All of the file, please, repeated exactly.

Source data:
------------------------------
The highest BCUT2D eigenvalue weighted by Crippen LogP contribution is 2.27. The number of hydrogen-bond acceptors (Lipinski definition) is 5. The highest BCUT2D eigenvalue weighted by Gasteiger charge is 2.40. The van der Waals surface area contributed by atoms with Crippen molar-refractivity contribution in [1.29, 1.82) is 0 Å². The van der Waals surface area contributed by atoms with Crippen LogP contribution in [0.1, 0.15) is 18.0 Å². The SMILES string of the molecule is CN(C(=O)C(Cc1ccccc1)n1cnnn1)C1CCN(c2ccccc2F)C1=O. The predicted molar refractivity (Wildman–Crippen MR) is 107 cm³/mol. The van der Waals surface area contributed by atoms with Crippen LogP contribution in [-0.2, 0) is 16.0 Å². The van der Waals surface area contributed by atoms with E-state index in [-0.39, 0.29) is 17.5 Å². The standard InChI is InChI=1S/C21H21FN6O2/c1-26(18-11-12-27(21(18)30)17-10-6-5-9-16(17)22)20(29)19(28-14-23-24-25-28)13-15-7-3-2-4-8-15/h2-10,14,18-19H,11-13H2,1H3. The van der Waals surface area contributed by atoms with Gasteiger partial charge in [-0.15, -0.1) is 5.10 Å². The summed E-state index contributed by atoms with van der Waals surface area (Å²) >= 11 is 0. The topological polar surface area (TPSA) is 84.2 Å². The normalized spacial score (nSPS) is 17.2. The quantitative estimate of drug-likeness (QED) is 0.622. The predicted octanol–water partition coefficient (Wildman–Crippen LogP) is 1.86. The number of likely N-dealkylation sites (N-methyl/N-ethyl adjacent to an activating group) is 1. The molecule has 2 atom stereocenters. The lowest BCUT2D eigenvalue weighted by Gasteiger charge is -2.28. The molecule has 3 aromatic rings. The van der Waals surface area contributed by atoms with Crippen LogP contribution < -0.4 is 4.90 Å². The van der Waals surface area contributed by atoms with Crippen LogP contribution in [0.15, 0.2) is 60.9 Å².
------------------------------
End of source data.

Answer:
The highest BCUT2D eigenvalue weighted by Crippen LogP contribution is 2.27. The number of hydrogen-bond acceptors (Lipinski definition) is 5. The highest BCUT2D eigenvalue weighted by Gasteiger charge is 2.40. The van der Waals surface area contributed by atoms with Crippen molar-refractivity contribution in [1.29, 1.82) is 0 Å². The van der Waals surface area contributed by atoms with Crippen LogP contribution in [0.1, 0.15) is 18.0 Å². The SMILES string of the molecule is CN(C(=O)C(Cc1ccccc1)n1cnnn1)C1CCN(c2ccccc2F)C1=O. The predicted molar refractivity (Wildman–Crippen MR) is 107 cm³/mol. The van der Waals surface area contributed by atoms with Crippen LogP contribution in [-0.2, 0) is 16.0 Å². The van der Waals surface area contributed by atoms with E-state index in [-0.39, 0.29) is 17.5 Å². The standard InChI is InChI=1S/C21H21FN6O2/c1-26(18-11-12-27(21(18)30)17-10-6-5-9-16(17)22)20(29)19(28-14-23-24-25-28)13-15-7-3-2-4-8-15/h2-10,14,18-19H,11-13H2,1H3. The van der Waals surface area contributed by atoms with Gasteiger partial charge in [-0.15, -0.1) is 5.10 Å². The summed E-state index contributed by atoms with van der Waals surface area (Å²) >= 11 is 0. The topological polar surface area (TPSA) is 84.2 Å². The normalized spacial score (nSPS) is 17.2. The quantitative estimate of drug-likeness (QED) is 0.622. The predicted octanol–water partition coefficient (Wildman–Crippen LogP) is 1.86. The number of likely N-dealkylation sites (N-methyl/N-ethyl adjacent to an activating group) is 1. The molecule has 2 atom stereocenters. The lowest BCUT2D eigenvalue weighted by Gasteiger charge is -2.28. The molecule has 3 aromatic rings. The van der Waals surface area contributed by atoms with Crippen LogP contribution < -0.4 is 4.90 Å². The van der Waals surface area contributed by atoms with Crippen LogP contribution in [0.15, 0.2) is 60.9 Å².